If villagers do not accept the compensation by a Sept. 30 deadline, the unclaimed money will be channeled to a development fund for the Letpadaung region, the minister said.
The villagers are also being assured jobs at the mine as well as better infrastructure in the region as the authorities move to implement recommendations by the commission, which had sought greater transparency for the project and procedures to address environmental concerns.
"When we use the country's natural resources now, we have to follow international standards, not like in the past," Hla Htun said. "Before that, investors worked only for their profit. Now, they have to also consider the local people's development."
He said the authorities were also mindful of employment opportunities for villagers who had to forgo their land for the copper mining operations.
"We have a plan to hire 1,900 workers when the project begins soon. People who don't have jobs because they lost their land would have jobs," he said.
The government would also ensure that the Letpadaung area would enjoy better facilities for business, education and healthcare as well as improved infrastructure, including roads and power supply, he said.
"We'll build new villages with power, water systems, good roads, schools for the people."
Hla Htun said that the Wanbao company, a subsidiary of Chinese state-owned arms manufacturer Norinco, is also building a district hospital to be completed in five months as part of larger government plans to develop the area.
"The Letpadaung region will be a 'mine city' in the future," he said. "I want the people to understand our efforts for them and to collaborate with us for our country's future development."
The project is set to resume next month under a renegotiated deal that gives the government a larger share of the mine's profits. It also requires that two percent of the net profit go toward corporate social responsibility with a focus on immediate communities.
"The new contract was discussed in parliament and at a press conference. Everybody was satisfied because we got what we should get," Hla Htun said.
Residents of 11 villages in Letpadaung said last month they will continue to refuse the compensation, which they consider as too low.
Activist Mar Mar Cho, a local resident, told RFA that one of the demands of protesters was to seek an end to the attempts by the inquiry commission's report implementation committee to "force" residents before the Sept. 30 deadline to accept the new compensation of 1,200,000 to 1,500,000 kyat (U.S. $1,200 to $1,500) per acre for lands taken over by the mine.
Residents have also demanded that action be taken against security forces responsible for the use of phosphorous in the November 2012 crackdown, as well as against those who "violently" raided protesters at a local monastery in Zeetaw village last month.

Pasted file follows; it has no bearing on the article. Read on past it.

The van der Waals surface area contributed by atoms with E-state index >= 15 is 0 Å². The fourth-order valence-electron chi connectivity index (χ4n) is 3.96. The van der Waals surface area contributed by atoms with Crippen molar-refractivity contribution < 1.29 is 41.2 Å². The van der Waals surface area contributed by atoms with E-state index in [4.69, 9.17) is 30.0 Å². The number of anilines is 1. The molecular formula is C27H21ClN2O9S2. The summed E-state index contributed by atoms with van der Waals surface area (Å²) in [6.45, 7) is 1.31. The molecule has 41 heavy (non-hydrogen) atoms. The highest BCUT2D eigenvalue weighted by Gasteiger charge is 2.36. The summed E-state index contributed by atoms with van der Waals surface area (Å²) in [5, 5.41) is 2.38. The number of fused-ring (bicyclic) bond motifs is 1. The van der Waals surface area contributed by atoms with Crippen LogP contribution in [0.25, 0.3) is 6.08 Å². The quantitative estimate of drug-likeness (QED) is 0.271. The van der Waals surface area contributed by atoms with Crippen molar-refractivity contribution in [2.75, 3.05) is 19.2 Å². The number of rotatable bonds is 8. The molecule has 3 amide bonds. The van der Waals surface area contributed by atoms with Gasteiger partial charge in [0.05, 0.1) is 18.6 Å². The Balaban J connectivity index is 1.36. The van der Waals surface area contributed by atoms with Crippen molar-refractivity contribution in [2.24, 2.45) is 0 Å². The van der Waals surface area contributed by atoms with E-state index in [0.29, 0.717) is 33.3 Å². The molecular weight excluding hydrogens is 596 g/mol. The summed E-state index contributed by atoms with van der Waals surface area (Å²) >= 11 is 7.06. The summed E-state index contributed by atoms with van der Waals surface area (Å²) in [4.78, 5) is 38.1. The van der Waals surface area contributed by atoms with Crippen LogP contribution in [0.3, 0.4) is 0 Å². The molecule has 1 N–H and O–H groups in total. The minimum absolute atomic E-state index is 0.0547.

Reported by Win Naing for RFA's Myanmar Service. Translated by Khet Mar. Written in English by Parameswaran Ponnudurai.
China boosts tin ore imports from Myanmar as Indonesian supply dries up
9 September 2013
China's tin industry is turning to Myanmar to help plug a gap in the supply of raw materials after new trading rules in the world's top exporter Indonesia squeezed its major source of refined tin.
China, the world's top metals consumer, has more than doubled its imports of tin ore and concentrates from Myanmar this year, shoring up an alternative source of the metal used mainly for solder in its vast electronics industry.
Pulling in more ore from Myanmar -- still a relatively small player -- will add to China's efforts to source tin from Bolivia, Japan, Malaysia and LME stockpiles, and could crimp sales by Indonesia in the long-term, said industry experts.
"Myanmar isn't going to solve China's problem s - Indonesia is the dominant exporter in the world," said Stephen Briggs of BNP Paribas in London. "But China is clearly trying to diversify its sources, whether it's tin or anything else. It certainly isn't a great thing for Indonesia."
China has relied on Indonesia for the bulk of its tin imports, taking more than 15,000 tonnes last year, but sales have slumped since the Southeast Asian nation ruled that producers could only sell ingots of the highest purity, a move aimed at boosting the value of its exports.
The Indonesian market has been further muddied by government attempts to ensure all of its tin is traded through a local exchange, a move which has yet to gain traction with customers, and its biggest exporter has halted shipments.
China's imports from Indonesia fell 72 percent in July from a year earlier to just 484 tonnes of refined tin.
By contrast, tin ore shipped from Myanmar across the border for processing in Yunnan, China's key tin producing province, more than tripled in July to 8,392 tonnes, China trade data shows. Imports for the first seven months of the year are already more than total for the whole of 2012.
The Myanmar figures are for tin ore and concentrate and do not specify tin content, so it is not possible to work out how much tin would be produced from the increased exports.
Traders put Myanmar's total production at the "low single-digit thousands" of tonnes, compared with 100,000 tonnes for Indonesia.
China also produces about 100,000 tonnes of tin a year, but faces a shortfall of 50,000-60,000 tonnes, which it meets through recycling and through imports of unrefined ore and refined tin, said Peter Kettle of global industry group ITRI.
Chinese buying could help speed development of Myanmar's fragmented industry as political changes lead to increased investment.
"We could see Myanmar emerging in the long run as quite an important tin producer," said Kettle.
"There is quite a bit of interest in the long-term with the changes in the political regime and encouragement of international investment," he said.
Traders are also eyeing the country but say China is likely to be the dominant buyer for the near future.
"We make some efforts to get into that country but it's not easy," said a source at an international trading house.
"There is a lot of artisanal mining there. You need to be prepared to go into the country and pay people in cash and arrange logistics yourself, and I'm sure the Chinese are able to do that," he said.
(Additional reporting by Aung Hla Tun in Yangon; Editing by Richard Pullin)